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Caponeri MA, Charles Nicholas AJ, Maio D. 
“Urgenze e Tossicomanie”. 
Clin.Ter.. 1978;86(2):107-18.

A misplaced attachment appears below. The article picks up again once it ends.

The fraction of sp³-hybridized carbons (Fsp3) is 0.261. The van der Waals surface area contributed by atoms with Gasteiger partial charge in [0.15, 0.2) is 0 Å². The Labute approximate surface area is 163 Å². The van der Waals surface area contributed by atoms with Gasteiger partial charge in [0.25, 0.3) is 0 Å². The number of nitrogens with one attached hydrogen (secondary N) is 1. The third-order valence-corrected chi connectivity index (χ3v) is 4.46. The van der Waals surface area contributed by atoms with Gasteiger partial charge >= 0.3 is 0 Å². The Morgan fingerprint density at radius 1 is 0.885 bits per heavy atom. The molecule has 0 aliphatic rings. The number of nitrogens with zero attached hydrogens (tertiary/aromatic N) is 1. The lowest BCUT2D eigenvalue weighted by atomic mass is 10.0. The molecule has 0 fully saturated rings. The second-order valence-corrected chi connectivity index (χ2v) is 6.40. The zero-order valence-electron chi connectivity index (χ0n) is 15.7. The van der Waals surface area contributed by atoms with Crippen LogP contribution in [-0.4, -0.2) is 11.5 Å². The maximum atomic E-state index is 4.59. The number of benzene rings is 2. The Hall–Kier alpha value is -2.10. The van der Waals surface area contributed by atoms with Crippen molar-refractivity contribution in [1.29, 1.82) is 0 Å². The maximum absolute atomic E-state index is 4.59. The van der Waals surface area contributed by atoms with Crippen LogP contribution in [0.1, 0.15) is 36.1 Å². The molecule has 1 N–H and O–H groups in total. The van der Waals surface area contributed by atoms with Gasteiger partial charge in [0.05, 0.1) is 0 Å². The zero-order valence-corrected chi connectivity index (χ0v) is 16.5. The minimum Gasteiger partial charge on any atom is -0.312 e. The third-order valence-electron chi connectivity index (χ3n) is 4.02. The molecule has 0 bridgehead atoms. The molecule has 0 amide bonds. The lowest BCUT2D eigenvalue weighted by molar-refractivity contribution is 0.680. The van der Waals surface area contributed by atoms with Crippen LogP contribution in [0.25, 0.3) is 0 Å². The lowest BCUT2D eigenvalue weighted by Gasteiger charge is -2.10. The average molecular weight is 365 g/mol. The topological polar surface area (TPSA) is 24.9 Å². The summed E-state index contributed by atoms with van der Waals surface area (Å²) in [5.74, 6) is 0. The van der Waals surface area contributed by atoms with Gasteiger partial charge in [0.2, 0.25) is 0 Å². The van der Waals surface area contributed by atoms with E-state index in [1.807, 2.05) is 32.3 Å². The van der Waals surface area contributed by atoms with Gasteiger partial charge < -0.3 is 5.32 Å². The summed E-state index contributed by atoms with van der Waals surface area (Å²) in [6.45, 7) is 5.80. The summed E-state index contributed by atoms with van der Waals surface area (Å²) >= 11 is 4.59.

Acute drug abuse emergencies are discussed. Multiple drug abuse has become more frequent, e.g. amphetamines and barbiturates, cocaine and heroin, atropine and Marijuana can also cause symptoms. In a drug emergency I.V. treatment, opiates and methadone should be avoided and a visceral spasmolytic bromide, e.g. up to 4 vials/day Riabal i.m., given with diazepam or dipotassium chlorazepate and possibly sulpiride. Patients may be admitted in a confused state following barbiturate, e.g. secobarbital (Immenox), pentobarbital (Nembutal), abuse or withdrawal, heroin withdrawal or abuse of the antiparkinson drugs, e.g. Artane, Disipal, Pagitane. Treatment is by i.v. correction of the fluid and electrolyte balance. The replacement of a slow-acting barbiturate by 1 with a faster action, e.g. 30 mg/day phenobarbital, to be withdrawn over 3 days, is no longer recommended, i.m. or p.o. benzodiazopines, e.g. diazopam, being preferred as they reduce the risk of convulsions. Iatrogenic abuse of Optalidon, which contains a barbiturate and caffeine, is widespread. Its replacement by diazepines, that are then rapidly withdrawn, is recommended. Anxiolytics are usually taken p.o. by drug abusers, often with other drugs. Diazepam and barbiturates may induce deep coma. Given i.v., diazepam can produce a "flash" in addicts. Meprobamate has also been used. Withdrawal over 5-10 days is recommended. Amphetamines are frequently abused, causing paranoid confusion and psychomotor agitatiOn. Treatment is by sedative neuroleptics, particularly phenothiazines, with 20-60 mg diazepam i.m. for milder cases. Phentolamine (2-5 mg Regitin by slow i.v. injection) is sometimes required. Acute LSD25 poisoning should be treated by neuroleptics, e.g. 100 mg chlorpromazine i.m. every 3-4 hr. or 10-20 mg diazopam i.m. every 4 hr. Anticholinergic drugs are being increasingly widely abused, often with barbiturates which potentiate their action. Over-dosage or attempted suicide with orphenadrine (Dismal) is particularly serious and responsible for most deaths under intensive care.
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